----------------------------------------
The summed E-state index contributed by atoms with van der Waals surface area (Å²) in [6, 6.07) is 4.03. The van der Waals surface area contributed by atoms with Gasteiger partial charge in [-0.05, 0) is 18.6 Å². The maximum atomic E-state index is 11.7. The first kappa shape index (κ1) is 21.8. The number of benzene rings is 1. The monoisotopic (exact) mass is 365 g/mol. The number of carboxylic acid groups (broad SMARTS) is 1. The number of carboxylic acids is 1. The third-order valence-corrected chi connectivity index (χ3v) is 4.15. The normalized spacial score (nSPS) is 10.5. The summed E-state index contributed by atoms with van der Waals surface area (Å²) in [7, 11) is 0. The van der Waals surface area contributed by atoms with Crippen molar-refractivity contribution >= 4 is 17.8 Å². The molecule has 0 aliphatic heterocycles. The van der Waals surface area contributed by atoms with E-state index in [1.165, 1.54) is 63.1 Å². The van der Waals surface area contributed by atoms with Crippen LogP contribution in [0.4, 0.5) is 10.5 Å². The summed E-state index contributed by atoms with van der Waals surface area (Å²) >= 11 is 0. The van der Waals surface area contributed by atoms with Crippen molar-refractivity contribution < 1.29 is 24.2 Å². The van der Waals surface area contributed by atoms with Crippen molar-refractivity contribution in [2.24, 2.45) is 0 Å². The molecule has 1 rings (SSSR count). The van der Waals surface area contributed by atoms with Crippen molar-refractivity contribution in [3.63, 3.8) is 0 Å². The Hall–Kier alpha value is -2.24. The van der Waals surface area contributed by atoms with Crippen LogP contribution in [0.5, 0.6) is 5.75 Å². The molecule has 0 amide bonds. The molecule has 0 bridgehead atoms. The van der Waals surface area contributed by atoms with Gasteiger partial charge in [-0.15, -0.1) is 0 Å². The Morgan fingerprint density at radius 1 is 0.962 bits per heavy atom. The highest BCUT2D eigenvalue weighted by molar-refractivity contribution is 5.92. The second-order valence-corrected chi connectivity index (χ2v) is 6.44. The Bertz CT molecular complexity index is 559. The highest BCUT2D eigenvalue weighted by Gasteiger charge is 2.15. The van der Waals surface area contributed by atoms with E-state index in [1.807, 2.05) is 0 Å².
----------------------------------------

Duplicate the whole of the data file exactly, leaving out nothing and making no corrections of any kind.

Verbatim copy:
The summed E-state index contributed by atoms with van der Waals surface area (Å²) in [6, 6.07) is 4.03. The van der Waals surface area contributed by atoms with Gasteiger partial charge in [-0.05, 0) is 18.6 Å². The maximum atomic E-state index is 11.7. The first kappa shape index (κ1) is 21.8. The number of benzene rings is 1. The monoisotopic (exact) mass is 365 g/mol. The number of carboxylic acid groups (broad SMARTS) is 1. The number of carboxylic acids is 1. The third-order valence-corrected chi connectivity index (χ3v) is 4.15. The normalized spacial score (nSPS) is 10.5. The summed E-state index contributed by atoms with van der Waals surface area (Å²) in [7, 11) is 0. The van der Waals surface area contributed by atoms with Crippen molar-refractivity contribution >= 4 is 17.8 Å². The molecule has 0 aliphatic heterocycles. The van der Waals surface area contributed by atoms with E-state index in [1.165, 1.54) is 63.1 Å². The van der Waals surface area contributed by atoms with Crippen LogP contribution in [0.4, 0.5) is 10.5 Å². The summed E-state index contributed by atoms with van der Waals surface area (Å²) >= 11 is 0. The van der Waals surface area contributed by atoms with Crippen molar-refractivity contribution < 1.29 is 24.2 Å². The van der Waals surface area contributed by atoms with Crippen molar-refractivity contribution in [2.24, 2.45) is 0 Å². The molecule has 1 rings (SSSR count). The van der Waals surface area contributed by atoms with Crippen molar-refractivity contribution in [3.63, 3.8) is 0 Å². The Hall–Kier alpha value is -2.24. The van der Waals surface area contributed by atoms with Crippen LogP contribution in [0.5, 0.6) is 5.75 Å². The molecule has 0 amide bonds. The molecule has 0 bridgehead atoms. The van der Waals surface area contributed by atoms with Gasteiger partial charge in [-0.15, -0.1) is 0 Å². The Morgan fingerprint density at radius 1 is 0.962 bits per heavy atom. The highest BCUT2D eigenvalue weighted by molar-refractivity contribution is 5.92. The second-order valence-corrected chi connectivity index (χ2v) is 6.44. The Bertz CT molecular complexity index is 559. The highest BCUT2D eigenvalue weighted by Gasteiger charge is 2.15. The van der Waals surface area contributed by atoms with E-state index in [1.807, 2.05) is 0 Å².